Since then, a lot has changed. At the end of his kindergarten year, my son was reading on at least a first grade level, probably closer to second. Having just turned 6, this was right on track. This year, my four year-old is using the same program as my son- Hooked on Phonics- and is doing beautifully. Since she is already a year ahead, we are taking it slowly and she is so excited to learn reading! And I am excited about teaching her.
120x60 Try 30 Day Risk-Free Trial Only $14.95
I can't speak of other reading programs, but I can tell you that it's very important to select one that works for you and your child. When I look at other phonics programs, they don't seem very appealing to me, but I know that's only because I have used one method that makes a lot of sense, and anything else seems foreign. Yes, it seems like phonics would be phonics and they all would work the same. But they don't. Phonics programs teach letter sounds in different orders, which makes it hard to leave one program for another once you are into it. But the most important thing is to USE phonics, regardless of the program you select. In the 80's and 90's, many schools ditched their phonics programs in favor of "whole language." This concept didn't last long, as reading abilities in first graders quickly diminished. I believe some schools still use whole language but I'm not sure how many are using phonics in conjunction with it.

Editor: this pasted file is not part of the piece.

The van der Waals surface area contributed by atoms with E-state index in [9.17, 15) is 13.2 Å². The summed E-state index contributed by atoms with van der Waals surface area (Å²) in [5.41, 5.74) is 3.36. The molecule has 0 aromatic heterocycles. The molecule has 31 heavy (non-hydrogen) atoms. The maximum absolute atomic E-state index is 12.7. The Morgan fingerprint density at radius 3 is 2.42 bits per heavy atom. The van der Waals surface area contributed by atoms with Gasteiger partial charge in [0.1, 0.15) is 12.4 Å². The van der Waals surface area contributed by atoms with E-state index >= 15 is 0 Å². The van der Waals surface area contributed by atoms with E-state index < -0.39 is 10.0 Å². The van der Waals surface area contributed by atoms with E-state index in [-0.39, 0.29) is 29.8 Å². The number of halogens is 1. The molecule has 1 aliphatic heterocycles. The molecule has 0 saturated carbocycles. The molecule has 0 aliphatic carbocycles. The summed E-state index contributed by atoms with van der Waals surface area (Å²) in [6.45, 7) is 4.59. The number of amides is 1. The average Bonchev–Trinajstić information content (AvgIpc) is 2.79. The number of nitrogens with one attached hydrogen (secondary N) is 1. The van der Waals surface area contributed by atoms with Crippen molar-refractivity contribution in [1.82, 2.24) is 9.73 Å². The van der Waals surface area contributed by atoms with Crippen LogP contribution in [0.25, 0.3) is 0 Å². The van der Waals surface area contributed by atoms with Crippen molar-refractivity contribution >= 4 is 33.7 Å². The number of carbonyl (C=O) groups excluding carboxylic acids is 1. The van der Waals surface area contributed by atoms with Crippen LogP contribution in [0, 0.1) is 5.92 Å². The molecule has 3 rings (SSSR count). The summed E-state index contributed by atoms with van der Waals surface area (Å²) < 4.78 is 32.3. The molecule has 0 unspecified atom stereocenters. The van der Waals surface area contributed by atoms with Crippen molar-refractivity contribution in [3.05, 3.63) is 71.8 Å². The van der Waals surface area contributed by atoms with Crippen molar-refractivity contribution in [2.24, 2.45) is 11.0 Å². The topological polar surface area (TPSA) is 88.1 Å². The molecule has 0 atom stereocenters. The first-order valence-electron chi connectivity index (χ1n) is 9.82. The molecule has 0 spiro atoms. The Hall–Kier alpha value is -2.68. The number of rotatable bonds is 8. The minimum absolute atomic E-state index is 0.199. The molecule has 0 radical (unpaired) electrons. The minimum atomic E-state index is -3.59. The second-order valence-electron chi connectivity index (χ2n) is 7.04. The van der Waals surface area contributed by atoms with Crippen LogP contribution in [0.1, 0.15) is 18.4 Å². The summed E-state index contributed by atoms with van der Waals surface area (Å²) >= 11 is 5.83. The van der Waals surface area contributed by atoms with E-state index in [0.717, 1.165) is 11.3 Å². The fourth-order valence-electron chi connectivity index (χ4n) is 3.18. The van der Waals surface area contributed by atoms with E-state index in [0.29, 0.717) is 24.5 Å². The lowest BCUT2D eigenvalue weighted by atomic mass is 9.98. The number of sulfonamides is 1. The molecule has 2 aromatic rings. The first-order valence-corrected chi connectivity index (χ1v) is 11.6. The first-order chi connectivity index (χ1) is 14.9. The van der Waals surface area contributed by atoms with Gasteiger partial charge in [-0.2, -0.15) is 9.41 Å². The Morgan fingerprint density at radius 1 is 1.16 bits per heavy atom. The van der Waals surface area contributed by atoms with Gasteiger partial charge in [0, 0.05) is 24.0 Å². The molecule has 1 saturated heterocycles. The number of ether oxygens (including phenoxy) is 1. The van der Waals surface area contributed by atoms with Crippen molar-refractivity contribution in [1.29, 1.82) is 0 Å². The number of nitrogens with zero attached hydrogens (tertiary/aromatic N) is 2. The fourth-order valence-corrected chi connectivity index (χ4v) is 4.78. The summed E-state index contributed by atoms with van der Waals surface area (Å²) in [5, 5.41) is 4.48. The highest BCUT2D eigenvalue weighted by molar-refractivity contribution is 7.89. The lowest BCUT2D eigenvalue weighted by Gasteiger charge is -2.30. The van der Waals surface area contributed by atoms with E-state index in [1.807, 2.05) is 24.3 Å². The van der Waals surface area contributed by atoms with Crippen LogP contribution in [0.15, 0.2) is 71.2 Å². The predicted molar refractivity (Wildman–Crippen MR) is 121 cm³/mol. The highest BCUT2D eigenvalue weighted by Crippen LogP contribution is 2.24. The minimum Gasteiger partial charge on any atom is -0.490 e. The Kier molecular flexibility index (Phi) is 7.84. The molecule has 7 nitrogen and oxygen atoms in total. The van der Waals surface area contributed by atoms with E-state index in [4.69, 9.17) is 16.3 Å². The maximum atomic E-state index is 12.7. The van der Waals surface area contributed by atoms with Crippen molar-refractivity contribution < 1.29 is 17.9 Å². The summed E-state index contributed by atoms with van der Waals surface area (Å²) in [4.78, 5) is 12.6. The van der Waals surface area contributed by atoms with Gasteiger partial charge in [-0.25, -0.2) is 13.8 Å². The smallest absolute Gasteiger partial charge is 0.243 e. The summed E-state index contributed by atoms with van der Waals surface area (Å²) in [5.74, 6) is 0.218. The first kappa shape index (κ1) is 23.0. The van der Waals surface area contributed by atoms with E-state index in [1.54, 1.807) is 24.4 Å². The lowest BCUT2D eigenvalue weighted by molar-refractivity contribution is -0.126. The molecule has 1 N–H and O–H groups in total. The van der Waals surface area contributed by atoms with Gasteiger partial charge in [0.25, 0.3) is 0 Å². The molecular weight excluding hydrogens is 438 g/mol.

Many homeschooling parents have said, "my child will learn to read when she's ready; we're not pushing her." Some parents are perfectly happy when their child learns to read at age 9. I have a problem with that. My son learned to read at age 5. Between ages 5 and 6, he has learned a vast amount of information because of the simple fact that he can read. The ability to read also offers a sense of independence. He can now learn what he wants, when he wants, and how he wants because he has a tool that doesn't require anyone else's help. I am teaching a girl who is seven years old. She entered school a year late, didn't learn to read in the public school kindergarten program, and her ability to learn right now is severely limited. I can't imagine a child not knowing how to read after age seven! Of course this is due to the fact that I refuse to sit and spoon feed information to a child all day. The school system was set up this way; my school is not. Of course, we do activities that don't require reading. But as it stands, I have to read every single piece of instruction to this seven year-old, while my six year-old does it all on his own. Outside of the frustration I feel about this, imagine how she feels!